Joint Venture- A-Z of Growing Your Business Online

Joint Venture

This month I’m taking the alphabet and giving you tips from each letter on how to grow your business online. Today’s letter is J for Joint Venture

A Joint Venture is a great way to grow your business by increasing your exposure to new audiences and increasing the amount of money that you earn.

A joint venture is typically a partnership between two people/businesses (or more) where they pool their skills and resources to complete a goal. It is great as you expose your business to your partner’s audience, and vice versa so that you both grow your audiences. And, as each person has unique things to offer in a joint venture, you are able to create something that you couldn’t do on your own.

How do joint ventures come together? Well, you have to initiate something. Here are some steps you can take to initiate a Joint Venture. Of course, each JV is different depending on the circumstances, this is just one way you can go about it. Here is one way you can initiate a JV.

Come Up With Your Project Idea

It is so much easier to start something if you have an idea. It doesn’t have to be a fully fleshed out idea, but you need an initial idea. Other wise it gets into the territory of:
“We should do something together!”
“Yeah, we should.”
And the conversation ends.

So have an idea that you can present. Ideally in a JV you will then develop the idea together, but you need to start somewhere.

Contact Your Potential Partner

Next you need to pitch your idea to your potential partner.

I highly believe you should have already established a relationship with this person. They are more likely to go for it if you do. It’s not impossible if you haven’t, but I personally don’t think it is right to ask someone for a JV if you haven’t ever had contact before.

The reason for this is you are essentially at this stage asking for a favour. You are asking them to trust and be excited for your idea, and you are asking them to devote their time and effort on it. So I wouldn’t establish your relationship by asking for a favour. Approach someone you know, and ideally someone you feel you know more than just a passing acquaintance.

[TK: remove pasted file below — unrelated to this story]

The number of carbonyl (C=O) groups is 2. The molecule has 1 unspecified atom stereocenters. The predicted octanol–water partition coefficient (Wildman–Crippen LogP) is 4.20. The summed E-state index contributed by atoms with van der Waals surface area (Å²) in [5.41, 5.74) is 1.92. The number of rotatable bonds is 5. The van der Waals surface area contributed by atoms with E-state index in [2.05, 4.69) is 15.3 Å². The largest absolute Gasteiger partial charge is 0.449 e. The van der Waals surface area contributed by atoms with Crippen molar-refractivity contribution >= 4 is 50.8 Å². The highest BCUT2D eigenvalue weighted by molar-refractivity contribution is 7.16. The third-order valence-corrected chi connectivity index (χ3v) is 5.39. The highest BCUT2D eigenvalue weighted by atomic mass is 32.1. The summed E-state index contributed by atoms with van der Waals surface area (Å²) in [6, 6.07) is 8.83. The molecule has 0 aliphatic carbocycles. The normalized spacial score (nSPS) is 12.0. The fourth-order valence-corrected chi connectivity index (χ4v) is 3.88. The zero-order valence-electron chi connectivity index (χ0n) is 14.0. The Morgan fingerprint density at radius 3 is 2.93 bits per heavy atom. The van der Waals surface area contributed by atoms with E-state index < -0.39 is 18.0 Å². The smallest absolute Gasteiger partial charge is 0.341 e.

Make your pitch straight to the point. No one needs a long back story – you can share that later. Get to the point, and be specific. Don’t just say what your idea is, say what it is specifically you are asking your potential partner. This moves into my next point…

Make It Easy

As I said before, if you are approaching a JV in this manner, you are asking for a favour. So make it easy for your potential partner, and be decisive.

I have been approached by people who make things difficult for me, and so I am just not interested. They want me to help them come up with the idea, they don’t have any concrete goals with what they want to achieve. By doing this, you are making it too hard for me. That doesn’t make me excited.

Clearly say what it is that you want to achieve and what my role would be in the venture, and why it would benefit me. As I said, things can change and evolve, but right now you are really trying to sell your idea to me.

This is for your benefit as well. You do not want to partner with someone who does not share your ideas and goals. So don’t be wishy washy, be specific.

In contrast with the people I mentioned above who have emailed me without a concrete idea, I have had people say to me “Here’s my idea, this is what I want you to do.” And I’ve gone for it. Because I didn’t have to think. I did what they were asking because we had already established a relationship, and because they told me what they wanted and I could do it. Sure, I made my part my own, and things have changed from the original idea. But they made it so easy I didn’t have any reason to say no.

Establish Expectations

If your potential partner becomes your actual partner, you need to establish your expectations and goals. I have observed many partnerships turn sour, even though they began as strong partnerships, because they never clearly said what they were wanting to get out of this. You have to make sure that everything aligns.

Write it down. That way as things change and evolve, and time goes on, you have something to go back to and reference (or change as well). Create a written document with what each person is expected to provide and produce in the partnership, what each person’s role is, and what the intended out come is. You will probably be surprised in this process how each person’s expectations are probably different.

You will produce a better product if everything is more aligned.

Don’t Be Afraid of NO

Don’t be afraid of the word no. As I said before, you need to be specific in what you want to do. This means that you are more likely to get a no. But, don’t be afraid of that word because you want to have a partnership with someone who is perfect for you and your idea. And just because someone says no to this idea doesn’t mean that something else wont be a possibility in the future. By simply asking, you are opening up doors. By not asking, you open nothing.

So don’t be afraid to ask. You never know where you might end up. If you don’t ask, you stay where you are.

Tell me about your JV experiences

Any big flops? Any tips to making it smoother for everyone? Let me know in the comments below!

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Hey Carlie,

This article is really interesting since I have been thinking about creating a team that would be some sort of a “mastermind group” in a website. Joint ventures might be a good idea but I do fear that there will come a time when I lose control of my ideas. Sort of like when Steve Jobs lost Apple for a few years. I believe I have hinted you on a joint venture before but I might have “made it hard” for you. Oh well. Great article


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